a ‘gay cure’ is a fiction borne from prejudice and fear
The notion that you can cure people of homosexuality, like you can cure them of headaches or a penchant for reality television, is one of those outlandish notions that hangs around like a bad cold. There always seems to be someone who has it.
The organisation CARE (Christian Action Research and Education) is one of those afflicted. Earlier this year one of its directors moderated the Core Issues Trust conference “The Lepers Among Us: Homosexuality and the Life of the Church”, the subject of the Villains article “On US gay-conversion tactics … again”. Furthermore, CARE shares a director with the Anglican Mainstream, the group that, along with Core Issues Trust, proposed the campaign to run pro ex-gay slogans on London buses. CARE is also one of the founder groups behind the Coalition for Marriage, an organisation that believes equal marriage is a form of discrimination, and has a tendency to stack the decks with crooked polls supporting that view. This group of people has, through its various organisations, been very extremely busy this year.
CARE has been making sure that its message is heard in the back-channels of government by providing interns to MPs. CARE states that the interns are not involved in lobbying, but it would be naïve not to believe that any influence is exerted. Phillip Dawson started the petition “MPs should sever links with the Christian charity CARE which co-sponsored a ‘gay cure’ event”, in January, 2012. When the petition was launched, 18 MPs were called on to sever links with CARE, and now that list is down to 13. Dawson has been using social media with great effect to make people aware of these practices, and has even been accused by the MP Gary Streeter of running “an aggressive campaign based on falsehoods”. It is apparently proof enough to say it because Streeter has no evidence to back that up, which makes him rather like CARE, and rather like the MP who brought CARE to Dawson’s attention, David Burrowes.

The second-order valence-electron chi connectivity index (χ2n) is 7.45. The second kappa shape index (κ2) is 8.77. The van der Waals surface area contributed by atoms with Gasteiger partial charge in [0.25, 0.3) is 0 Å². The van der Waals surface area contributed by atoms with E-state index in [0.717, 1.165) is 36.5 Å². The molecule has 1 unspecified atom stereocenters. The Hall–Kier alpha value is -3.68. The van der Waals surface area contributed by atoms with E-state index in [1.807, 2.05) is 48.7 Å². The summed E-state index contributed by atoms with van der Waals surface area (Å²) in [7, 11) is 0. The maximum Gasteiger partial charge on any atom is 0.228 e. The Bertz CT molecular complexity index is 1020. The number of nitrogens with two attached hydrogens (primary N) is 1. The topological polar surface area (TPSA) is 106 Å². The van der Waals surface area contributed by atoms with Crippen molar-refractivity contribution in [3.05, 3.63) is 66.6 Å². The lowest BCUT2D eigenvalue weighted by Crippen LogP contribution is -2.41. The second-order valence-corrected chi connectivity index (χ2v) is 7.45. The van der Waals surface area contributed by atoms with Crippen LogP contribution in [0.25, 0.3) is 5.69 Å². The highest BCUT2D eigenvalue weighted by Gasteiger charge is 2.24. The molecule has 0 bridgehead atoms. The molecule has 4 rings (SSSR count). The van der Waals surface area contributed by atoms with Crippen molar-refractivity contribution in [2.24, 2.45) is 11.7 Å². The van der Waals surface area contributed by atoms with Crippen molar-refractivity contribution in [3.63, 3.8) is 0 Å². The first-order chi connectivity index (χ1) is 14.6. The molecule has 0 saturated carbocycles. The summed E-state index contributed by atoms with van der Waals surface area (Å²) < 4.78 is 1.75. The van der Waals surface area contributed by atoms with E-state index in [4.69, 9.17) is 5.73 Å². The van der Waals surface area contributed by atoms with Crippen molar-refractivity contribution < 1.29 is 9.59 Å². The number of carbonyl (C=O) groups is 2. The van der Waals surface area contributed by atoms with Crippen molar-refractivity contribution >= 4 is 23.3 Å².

The Enfield Southgate MP David Burrowes, the subject of the opinion piece ‘It’s A Nice Day for a White Wedding’, has been vocal in his support of the anti-gay crusade. He has defended the Coalition for Marriage, and thinks that anyone who opposes his stand is a bigot, an untenable stance laid out in the article ‘Same-Sex Marriage Storm of the Week’.
The petition Dawson started now has 9,500 signatures. One of the MPs who withdrew from the internship as a result of the petition, Catherine McKinnell, stated “I have taken the decision to terminate my collaboration with CARE’s internship programme with immediate effect, and I will not be taking an intern from the CARE Leadership Programme in the future”. The MPs who, as the petition states “have made declarations of material support”, and still hold interns from CARE are:
Rt Hon Sir Alan Beith MP, Berwick-Upon-Tweed (LibDem)
David Burrowes MP, Enfield Southgate (Con)
Paul Burstow MP, Sutton and Cheam (LibDem)
Alistair Burt MP, North East Bedfordshire (Con)
Stephen Crabb MP, Preseli Pembrokeshire (Con)
John Glen MP, Salisbury (Con)
Stephen O’Brien MP, Eddisbury (Con)
James Paice MP, South East Cambridgeshire (Con)
Andrew Selous MP, South West Bedfordshire (Con)
Rt Hon Caroline Spelman MP, Meriden (Con)
Gary Streeter MP, South West Devon (Con)
Desmond Swayne MP, New Forest West (Con)
Steve Webb MP, Northavon (LibDem)
There is no place for this type of negative thinking in a democracy. The idea that there is a is a ‘gay cure’ is a fiction borne from prejudice and fear. As The Royal College of Psychiatrists has made clear, “There is no sound scientific evidence that sexual orientation can be changed. Furthermore, so-called treatments of homosexuality create a setting in which prejudice and discrimination flourish.”